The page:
— A few of the skull-cracking, blinding-fast hits Virginia Tech's Cody Grimm delivered last Thursday night against Maryland rank high on his personal favorite tackles list, and rightfully so. After all, there was highlight-reel material in that game.
Yet, none of those hits registered as the personal favorite of his career. Grimm, a 5-foot-11, 207-pound junior weak-side linebacker from Fairfax, has plenty of hits to choose from. He already has a thick catalog of tackles and blocks for Tech (6-3 overall, 3-2 Atlantic Coast Conference) that have caused Hokie faithful to coo.
"I don't think (offensive players) underestimate me as a football player," said Grimm, who will help lead Tech tonight at Miami (6-3, 3-2) in a critical ACC Coastal Division game. "Sometimes I think running backs think they can run me over and stuff, but it doesn't seem to happen that much."
Grimm, the son of former Washington Redskins offensive lineman Russ Grimm, is proof that it's not always the biggest guy that packs the biggest wallop. His favorite hit came last season in Tech's 24-21 loss to Kansas in the Orange Bowl.
Tech hadn't gotten much pressure on Kansas quarterback Todd Reesing all game long until Grimm came through the line of scrimmage early in the fourth quarter. Grimm got to the elusive Reesing at full speed and planted him for no gain.
"It was my first time playing in a big spot like that," said Grimm, who came to Tech as a walk-on and was awarded a scholarship after the Orange Bowl.
He has come up huge in a lot of spots this season. Though he has started only one game, he's fourth on the team in tackles with 40. He's also second with five sacks and third with 81/2 tackles for loss. Those are huge numbers for a guy who made his biggest impact on special teams prior to this season.
In Tech's 23-13 win against Maryland, he picked a rare double award as the team's defensive and special-teams player of the game. He led the team with seven tackles, including a sack of Chris Turner for an 11-yard loss that knocked Maryland out of field-goal range in the third quarter.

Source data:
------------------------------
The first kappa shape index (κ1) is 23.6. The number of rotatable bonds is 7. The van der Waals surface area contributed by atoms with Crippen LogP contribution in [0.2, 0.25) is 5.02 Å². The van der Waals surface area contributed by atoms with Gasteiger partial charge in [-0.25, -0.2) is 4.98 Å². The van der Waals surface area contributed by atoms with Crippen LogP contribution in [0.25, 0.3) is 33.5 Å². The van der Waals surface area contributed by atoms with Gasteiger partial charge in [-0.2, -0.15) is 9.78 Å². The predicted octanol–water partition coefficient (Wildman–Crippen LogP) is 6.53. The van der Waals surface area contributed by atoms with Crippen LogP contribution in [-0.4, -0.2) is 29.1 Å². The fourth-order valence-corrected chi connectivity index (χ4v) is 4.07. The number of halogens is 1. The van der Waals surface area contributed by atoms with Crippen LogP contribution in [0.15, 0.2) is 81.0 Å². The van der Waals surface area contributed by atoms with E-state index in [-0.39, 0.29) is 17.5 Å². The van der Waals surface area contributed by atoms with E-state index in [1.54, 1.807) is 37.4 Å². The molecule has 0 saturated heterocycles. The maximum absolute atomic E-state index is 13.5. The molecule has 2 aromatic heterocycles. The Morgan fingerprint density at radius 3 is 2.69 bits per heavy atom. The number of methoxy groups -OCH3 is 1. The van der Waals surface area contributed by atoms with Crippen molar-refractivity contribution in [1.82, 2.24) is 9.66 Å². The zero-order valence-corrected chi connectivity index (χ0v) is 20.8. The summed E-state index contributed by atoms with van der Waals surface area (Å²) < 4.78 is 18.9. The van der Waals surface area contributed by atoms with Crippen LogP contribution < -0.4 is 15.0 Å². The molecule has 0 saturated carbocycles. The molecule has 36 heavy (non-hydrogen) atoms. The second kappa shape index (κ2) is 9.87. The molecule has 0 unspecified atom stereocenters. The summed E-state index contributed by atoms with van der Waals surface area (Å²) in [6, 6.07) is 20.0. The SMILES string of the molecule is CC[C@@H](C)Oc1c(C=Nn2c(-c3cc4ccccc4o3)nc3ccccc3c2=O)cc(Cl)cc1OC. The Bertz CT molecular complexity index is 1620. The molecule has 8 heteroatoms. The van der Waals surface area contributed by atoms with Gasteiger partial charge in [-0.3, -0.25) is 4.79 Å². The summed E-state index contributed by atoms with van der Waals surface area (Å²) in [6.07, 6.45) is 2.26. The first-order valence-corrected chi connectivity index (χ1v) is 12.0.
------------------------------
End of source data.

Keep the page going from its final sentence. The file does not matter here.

Grimm also worked his way into the backfield in the second quarter to bring down speedy wide receiver Darrius Heyward-Bey for a 10-yard loss on a reverse. In the fourth quarter, Grimm had about a 15-yard head start before he crushed Torrey Smith with a huge tackle on a kickoff return that caused the Lane Stadium crowd to let out an "oooh."
Jim Cavanaugh, Tech's coach for strong safeties and weak-side linebackers, said he has been putting Grimm and starter Cam Martin into games for two defensive series at a time (two for Grimm, two for Martin). Martin has struggled all season with a lingering knee injury, and Grimm has taken advantage of the extra playing time.
"(Grimm) learns football fairly quickly, but a blackboard and a field are two different things," Cavanaugh said. "There's a lot of guys that spit out all that stuff on a blackboard, but he translates the blackboard to the field very easily. He sees things. When he makes mistakes, which he does, he's a quick learner. He doesn't usually make the same mistake twice."
Grimm has been exposed to football his entire life. When his dad became an assistant coach for the Redskins, Cody remembers being a little kid messing around in his dad's meeting room, surrounded by NFL players.
"I really didn't know what they were talking about," Grimm said.
Grimm, whose brother, Chad, also played football as a walk-on at Tech, has forged a lifelong friendship with fellow Hokies linebacker Brett Warren. Warren's father, Don, also played for the Washington Redskins, so Cody and Brett basically grew up together.
Brett Warren is probably the least surprised by Grimm's aggressive play. Warren has seen the same kind of intensity from Grimm since youth-league ball.
"He was always killing people ever since he was little," said Warren, who added that several players have started calling Grimm by the nickname "Sackmaster" lately.
All that from a guy who by all rights should've been an offensive lineman, if only the genetic lottery would've gone his way and he'd wound up with his dad's broad shoulders and tree-trunk legs. Of course, Grimm isn't crying about it. He likes the way it has turned out.
"I wish I was 6-3 sometimes," said Grimm, whose only scholarship offer was from William and Mary. "It'd be nice, but then again, I'd probably rather be playing linebacker than offensive line. I don't really care. I'm just happy I'm healthy and stuff, really."
WHO: Virginia Tech (6-3, 3-2 ACC) at Miami (6-3, 3-2).
WHERE: Dolphin Stadium.
On Page D4
Preview of tonight's game.
CNU fullback Jake Preli often gets sick before games.
On Campus notebook: Coach Holmes wants more than a 6-5 record for HU.
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